Accounting for Talent

Though CFOs are taking increasingly varied routes to the top, accounting firms remain a key developing ground for the finance chiefs of tomorrow.
Eila RanaJune 26, 2008

David Davies has an impressive pedigree. When CFO Europe recently scoured the CVs of finance chiefs in Europe’s top 200 companies, Davies emerged as having worked for two important “academy companies,” or firms that produce disproportionately more CFOs than others. (See “Finance factories.”) Before his current role as finance chief of OMV, a €20 billion Austrian oil group, Davies spent time at UK industrial gases specialist BOC (now part of Germany’s Linde) and Grand Metropolitan, now part of UK drinks group Diageo. But he claims to owe as much of his current success to the two companies where he started his career—accountancy firms Deloitte and PricewaterhouseCoopers. As well as being “an excellent segue from university into the harsh realities of industrial life,” for anyone who wants to go into finance—or any other part of business—”the training you receive as a chartered accountant is second to none,” Davies says.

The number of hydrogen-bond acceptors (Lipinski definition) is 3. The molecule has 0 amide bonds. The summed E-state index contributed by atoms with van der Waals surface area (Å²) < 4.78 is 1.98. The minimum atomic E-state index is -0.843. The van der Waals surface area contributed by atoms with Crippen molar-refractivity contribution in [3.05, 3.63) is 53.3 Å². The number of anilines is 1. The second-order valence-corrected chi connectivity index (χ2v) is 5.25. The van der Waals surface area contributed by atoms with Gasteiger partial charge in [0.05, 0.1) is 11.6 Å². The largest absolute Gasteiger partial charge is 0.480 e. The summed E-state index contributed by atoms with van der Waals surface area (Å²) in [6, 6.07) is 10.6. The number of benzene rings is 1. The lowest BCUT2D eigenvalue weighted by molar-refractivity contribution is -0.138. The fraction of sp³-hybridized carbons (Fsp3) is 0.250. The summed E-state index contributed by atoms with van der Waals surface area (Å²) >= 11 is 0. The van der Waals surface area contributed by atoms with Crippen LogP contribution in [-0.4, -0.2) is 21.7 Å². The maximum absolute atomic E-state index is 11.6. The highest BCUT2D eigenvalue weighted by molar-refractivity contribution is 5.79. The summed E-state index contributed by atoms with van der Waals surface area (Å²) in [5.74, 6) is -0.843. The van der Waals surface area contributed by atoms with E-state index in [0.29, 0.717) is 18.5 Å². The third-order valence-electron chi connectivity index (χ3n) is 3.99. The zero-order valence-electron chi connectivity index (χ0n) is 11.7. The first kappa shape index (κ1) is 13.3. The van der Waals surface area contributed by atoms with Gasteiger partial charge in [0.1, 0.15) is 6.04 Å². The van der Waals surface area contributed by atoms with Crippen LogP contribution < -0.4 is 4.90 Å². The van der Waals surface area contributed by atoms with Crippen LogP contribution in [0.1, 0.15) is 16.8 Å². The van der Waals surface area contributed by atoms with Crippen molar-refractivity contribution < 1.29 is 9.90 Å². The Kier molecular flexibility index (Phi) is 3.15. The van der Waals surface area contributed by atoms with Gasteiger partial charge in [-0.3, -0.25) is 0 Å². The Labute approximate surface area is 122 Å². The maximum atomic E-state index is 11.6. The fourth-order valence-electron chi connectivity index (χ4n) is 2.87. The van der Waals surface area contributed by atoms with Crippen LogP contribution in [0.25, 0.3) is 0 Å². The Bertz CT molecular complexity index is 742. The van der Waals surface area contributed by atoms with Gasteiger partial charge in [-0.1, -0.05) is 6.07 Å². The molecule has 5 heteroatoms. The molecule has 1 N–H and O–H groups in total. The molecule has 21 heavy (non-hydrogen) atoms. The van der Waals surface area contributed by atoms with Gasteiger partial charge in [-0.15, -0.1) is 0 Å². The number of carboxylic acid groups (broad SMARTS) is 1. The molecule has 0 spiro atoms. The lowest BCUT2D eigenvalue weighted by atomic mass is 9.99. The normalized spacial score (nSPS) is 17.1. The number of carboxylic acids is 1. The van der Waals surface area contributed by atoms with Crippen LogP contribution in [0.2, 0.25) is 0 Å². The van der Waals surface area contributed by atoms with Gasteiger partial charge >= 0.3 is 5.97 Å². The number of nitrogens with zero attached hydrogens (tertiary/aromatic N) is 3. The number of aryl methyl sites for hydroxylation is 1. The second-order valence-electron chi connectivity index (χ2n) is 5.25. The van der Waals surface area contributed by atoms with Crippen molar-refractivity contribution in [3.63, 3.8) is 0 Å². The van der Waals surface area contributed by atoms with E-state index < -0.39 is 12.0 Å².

More than one-quarter of CFOs at Europe’s largest 200 companies spent time at the Big Four (or the Big Five prior to Arthur Andersen’s demise). During his three years at Touche Ross—a predecessor to Deloitte, which he joined after graduating from Liverpool University with an economics degree—Davies audited the accounts of large and small companies in a range of sectors, including construction, banking and publishing. This window to the “intricacies and idiosyncrasies” of different corporate environments is something that few companies can offer its employees, Davies says.